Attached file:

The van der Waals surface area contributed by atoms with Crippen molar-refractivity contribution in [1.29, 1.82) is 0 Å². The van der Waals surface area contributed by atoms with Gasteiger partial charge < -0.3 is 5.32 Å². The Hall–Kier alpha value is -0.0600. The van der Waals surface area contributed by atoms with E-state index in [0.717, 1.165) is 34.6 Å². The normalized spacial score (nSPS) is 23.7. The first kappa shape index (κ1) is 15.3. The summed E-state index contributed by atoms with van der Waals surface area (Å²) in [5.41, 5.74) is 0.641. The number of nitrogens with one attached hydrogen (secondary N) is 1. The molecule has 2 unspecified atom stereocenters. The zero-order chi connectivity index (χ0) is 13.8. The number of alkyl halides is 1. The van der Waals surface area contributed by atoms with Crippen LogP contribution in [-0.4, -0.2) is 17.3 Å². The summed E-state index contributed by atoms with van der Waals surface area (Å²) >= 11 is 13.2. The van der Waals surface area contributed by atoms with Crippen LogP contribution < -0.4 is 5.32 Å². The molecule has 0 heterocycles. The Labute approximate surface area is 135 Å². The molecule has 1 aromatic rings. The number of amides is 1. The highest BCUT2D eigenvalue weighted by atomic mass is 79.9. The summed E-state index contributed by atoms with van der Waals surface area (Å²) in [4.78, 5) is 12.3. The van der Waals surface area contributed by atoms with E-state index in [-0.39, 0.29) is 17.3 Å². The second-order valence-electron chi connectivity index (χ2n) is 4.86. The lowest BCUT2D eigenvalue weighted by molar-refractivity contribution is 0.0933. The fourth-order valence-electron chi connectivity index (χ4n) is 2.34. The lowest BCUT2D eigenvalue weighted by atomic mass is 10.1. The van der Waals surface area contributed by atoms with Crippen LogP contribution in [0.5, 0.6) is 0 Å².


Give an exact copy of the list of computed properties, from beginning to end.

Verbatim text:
The van der Waals surface area contributed by atoms with Crippen molar-refractivity contribution in [1.29, 1.82) is 0 Å². The van der Waals surface area contributed by atoms with Gasteiger partial charge < -0.3 is 5.32 Å². The Hall–Kier alpha value is -0.0600. The van der Waals surface area contributed by atoms with E-state index in [0.717, 1.165) is 34.6 Å². The normalized spacial score (nSPS) is 23.7. The first kappa shape index (κ1) is 15.3. The summed E-state index contributed by atoms with van der Waals surface area (Å²) in [5.41, 5.74) is 0.641. The number of nitrogens with one attached hydrogen (secondary N) is 1. The molecule has 2 unspecified atom stereocenters. The zero-order chi connectivity index (χ0) is 13.8. The number of alkyl halides is 1. The van der Waals surface area contributed by atoms with Crippen LogP contribution in [-0.4, -0.2) is 17.3 Å². The summed E-state index contributed by atoms with van der Waals surface area (Å²) >= 11 is 13.2. The van der Waals surface area contributed by atoms with Crippen LogP contribution < -0.4 is 5.32 Å². The molecule has 0 heterocycles. The Labute approximate surface area is 135 Å². The molecule has 1 aromatic rings. The number of amides is 1. The highest BCUT2D eigenvalue weighted by atomic mass is 79.9. The summed E-state index contributed by atoms with van der Waals surface area (Å²) in [4.78, 5) is 12.3. The van der Waals surface area contributed by atoms with E-state index in [-0.39, 0.29) is 17.3 Å². The second-order valence-electron chi connectivity index (χ2n) is 4.86. The lowest BCUT2D eigenvalue weighted by molar-refractivity contribution is 0.0933. The fourth-order valence-electron chi connectivity index (χ4n) is 2.34. The lowest BCUT2D eigenvalue weighted by atomic mass is 10.1. The van der Waals surface area contributed by atoms with Crippen LogP contribution in [0.5, 0.6) is 0 Å².